On Tuesday, August 11, U.S. Customs and Border Protection (“CBP”) is scheduled to publish a notice in the Federal Register that could end the ability of manufacturers based in the Hong Kong Special Administrative Region (“Hong Kong”) of the People’s Republic of China (“China”) to avoid the tariffs imposed on Chinese products by the Trump Administration.
In 2018, an investigation led by the Office of the U.S. Trade Representative (“USTR”) under the authority of Section 301 of the Trade Act of 1974 found that China’s policies on intellectual property, technology, and innovation were causing harm to the U.S. economy. As a result, the Trump Administration imposed several rounds of tariffs on imports into the United States of Chinese products. These tariffs range from 7.5-25% and cover over US$350 billion worth of products.
Notably, the Section 301 tariffs only apply to products that have a country of origin of China. As the following “Frequently Asked Question” from CBP explains, products originating from Hong Kong have not been subject to the increased tariffs:
Are products of Hong Kong subject to the additional Section 301 duties?
At this time, the additional duties imposed by the Section 301 remedy only apply to articles that are products of the People’s Republic of China (ISO Country Code CN). Imported goods that are legitimately the product of Hong Kong (HK) or Macau (MO) are not subject to the additional Section 301 duties. Please note that Section 301 duties are based on country of origin, not country of export.“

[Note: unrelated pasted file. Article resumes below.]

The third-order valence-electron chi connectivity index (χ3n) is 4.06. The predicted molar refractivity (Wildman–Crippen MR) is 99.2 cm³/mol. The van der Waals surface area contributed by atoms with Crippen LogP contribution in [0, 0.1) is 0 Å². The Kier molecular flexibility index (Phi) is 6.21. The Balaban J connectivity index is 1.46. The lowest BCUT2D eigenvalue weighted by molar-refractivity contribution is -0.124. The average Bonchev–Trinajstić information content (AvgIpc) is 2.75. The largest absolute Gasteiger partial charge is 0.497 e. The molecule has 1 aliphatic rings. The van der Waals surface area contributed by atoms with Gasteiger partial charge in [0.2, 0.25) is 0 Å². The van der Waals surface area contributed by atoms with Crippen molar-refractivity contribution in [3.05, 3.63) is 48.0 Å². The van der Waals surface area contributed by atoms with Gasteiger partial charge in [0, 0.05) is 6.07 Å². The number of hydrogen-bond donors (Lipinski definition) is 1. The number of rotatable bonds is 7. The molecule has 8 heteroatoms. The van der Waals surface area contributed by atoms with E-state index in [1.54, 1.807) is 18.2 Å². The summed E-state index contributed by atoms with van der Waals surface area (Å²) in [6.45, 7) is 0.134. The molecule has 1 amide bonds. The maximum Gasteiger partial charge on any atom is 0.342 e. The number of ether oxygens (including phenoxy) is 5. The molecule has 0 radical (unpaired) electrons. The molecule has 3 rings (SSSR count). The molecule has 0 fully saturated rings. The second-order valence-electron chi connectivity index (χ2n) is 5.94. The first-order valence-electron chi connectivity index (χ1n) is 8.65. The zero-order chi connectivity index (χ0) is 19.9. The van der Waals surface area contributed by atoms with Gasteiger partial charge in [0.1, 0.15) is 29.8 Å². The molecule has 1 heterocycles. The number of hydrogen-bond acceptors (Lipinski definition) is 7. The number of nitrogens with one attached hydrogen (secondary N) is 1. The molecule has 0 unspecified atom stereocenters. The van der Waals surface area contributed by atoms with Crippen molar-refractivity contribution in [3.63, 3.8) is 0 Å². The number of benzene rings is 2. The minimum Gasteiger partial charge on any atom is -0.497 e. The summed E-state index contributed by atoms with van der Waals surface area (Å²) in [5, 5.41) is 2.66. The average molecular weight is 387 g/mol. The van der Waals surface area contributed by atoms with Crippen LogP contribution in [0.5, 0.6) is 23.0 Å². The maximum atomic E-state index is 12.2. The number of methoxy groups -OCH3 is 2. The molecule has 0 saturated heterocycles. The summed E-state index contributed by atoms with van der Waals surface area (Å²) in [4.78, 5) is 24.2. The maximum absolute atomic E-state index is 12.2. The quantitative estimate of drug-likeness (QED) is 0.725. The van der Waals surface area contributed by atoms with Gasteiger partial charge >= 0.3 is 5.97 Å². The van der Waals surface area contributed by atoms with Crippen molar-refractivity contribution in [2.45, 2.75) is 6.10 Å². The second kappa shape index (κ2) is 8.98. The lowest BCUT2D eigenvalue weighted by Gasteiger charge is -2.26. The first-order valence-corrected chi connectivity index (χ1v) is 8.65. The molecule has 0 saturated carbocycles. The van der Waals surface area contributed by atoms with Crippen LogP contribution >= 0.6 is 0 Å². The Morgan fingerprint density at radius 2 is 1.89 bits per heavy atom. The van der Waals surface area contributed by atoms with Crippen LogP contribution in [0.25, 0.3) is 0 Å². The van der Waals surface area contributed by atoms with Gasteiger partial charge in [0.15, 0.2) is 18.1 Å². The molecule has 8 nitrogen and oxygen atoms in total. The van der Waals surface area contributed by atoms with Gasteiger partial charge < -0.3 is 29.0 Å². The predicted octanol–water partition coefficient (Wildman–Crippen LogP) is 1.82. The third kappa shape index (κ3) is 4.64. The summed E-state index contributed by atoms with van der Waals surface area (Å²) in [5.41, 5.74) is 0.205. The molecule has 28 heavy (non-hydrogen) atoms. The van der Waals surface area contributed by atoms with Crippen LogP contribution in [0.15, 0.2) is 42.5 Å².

However, a CBP Federal Register notice published on August 11 will change the ability to claim that an import has Hong Kong as its country of origin. U.S. law provides that, unless excepted, every article of foreign origin (or its container) imported into the United States must be marked with the country of origin of the article. The August 11 notice says:
[T]his document notifies the public that, unless excepted from marking, goods produced in Hong Kong, which are entered or withdrawn from warehouse for consumption into the United States after [45 days from publication], must be marked to indicate that their origin is “China” for purposes of 19 U.S.C. 1304.”
Although not entirely clear, the action appears to bar future imports from Hong Kong into the United States as being declared products of Hong Kong, thus likely subjecting those imported products to the same supplemental tariffs presently applicable to many imports from China.